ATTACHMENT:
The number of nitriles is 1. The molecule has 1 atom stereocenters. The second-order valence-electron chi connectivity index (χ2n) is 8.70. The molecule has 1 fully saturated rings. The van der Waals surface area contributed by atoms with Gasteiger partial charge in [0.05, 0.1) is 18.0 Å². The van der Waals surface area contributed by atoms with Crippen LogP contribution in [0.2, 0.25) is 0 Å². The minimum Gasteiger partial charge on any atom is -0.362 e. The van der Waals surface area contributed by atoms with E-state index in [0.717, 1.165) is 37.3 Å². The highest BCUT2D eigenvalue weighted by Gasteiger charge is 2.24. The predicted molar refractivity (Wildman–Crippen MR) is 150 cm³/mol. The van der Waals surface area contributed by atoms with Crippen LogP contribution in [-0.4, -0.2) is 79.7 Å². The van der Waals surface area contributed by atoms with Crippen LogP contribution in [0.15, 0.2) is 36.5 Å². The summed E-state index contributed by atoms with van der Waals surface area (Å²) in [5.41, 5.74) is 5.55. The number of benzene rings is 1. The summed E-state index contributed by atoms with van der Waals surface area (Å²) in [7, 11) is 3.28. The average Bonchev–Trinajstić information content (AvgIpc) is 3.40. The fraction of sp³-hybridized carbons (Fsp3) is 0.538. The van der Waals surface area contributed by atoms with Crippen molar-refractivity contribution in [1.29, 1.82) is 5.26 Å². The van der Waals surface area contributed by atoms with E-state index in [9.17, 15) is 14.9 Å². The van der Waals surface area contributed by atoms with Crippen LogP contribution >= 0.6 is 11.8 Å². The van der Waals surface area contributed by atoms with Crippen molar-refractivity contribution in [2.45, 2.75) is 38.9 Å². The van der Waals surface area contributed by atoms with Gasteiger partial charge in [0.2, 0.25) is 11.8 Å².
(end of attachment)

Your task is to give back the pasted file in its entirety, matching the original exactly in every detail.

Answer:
The number of nitriles is 1. The molecule has 1 atom stereocenters. The second-order valence-electron chi connectivity index (χ2n) is 8.70. The molecule has 1 fully saturated rings. The van der Waals surface area contributed by atoms with Gasteiger partial charge in [0.05, 0.1) is 18.0 Å². The van der Waals surface area contributed by atoms with Crippen LogP contribution in [0.2, 0.25) is 0 Å². The minimum Gasteiger partial charge on any atom is -0.362 e. The van der Waals surface area contributed by atoms with E-state index in [0.717, 1.165) is 37.3 Å². The highest BCUT2D eigenvalue weighted by Gasteiger charge is 2.24. The predicted molar refractivity (Wildman–Crippen MR) is 150 cm³/mol. The van der Waals surface area contributed by atoms with Crippen LogP contribution in [-0.4, -0.2) is 79.7 Å². The van der Waals surface area contributed by atoms with Crippen LogP contribution in [0.15, 0.2) is 36.5 Å². The summed E-state index contributed by atoms with van der Waals surface area (Å²) in [5.41, 5.74) is 5.55. The number of benzene rings is 1. The summed E-state index contributed by atoms with van der Waals surface area (Å²) in [7, 11) is 3.28. The average Bonchev–Trinajstić information content (AvgIpc) is 3.40. The fraction of sp³-hybridized carbons (Fsp3) is 0.538. The van der Waals surface area contributed by atoms with Crippen molar-refractivity contribution in [1.29, 1.82) is 5.26 Å². The van der Waals surface area contributed by atoms with E-state index in [9.17, 15) is 14.9 Å². The van der Waals surface area contributed by atoms with Crippen LogP contribution >= 0.6 is 11.8 Å². The van der Waals surface area contributed by atoms with Crippen molar-refractivity contribution in [2.45, 2.75) is 38.9 Å². The van der Waals surface area contributed by atoms with Gasteiger partial charge in [0.2, 0.25) is 11.8 Å².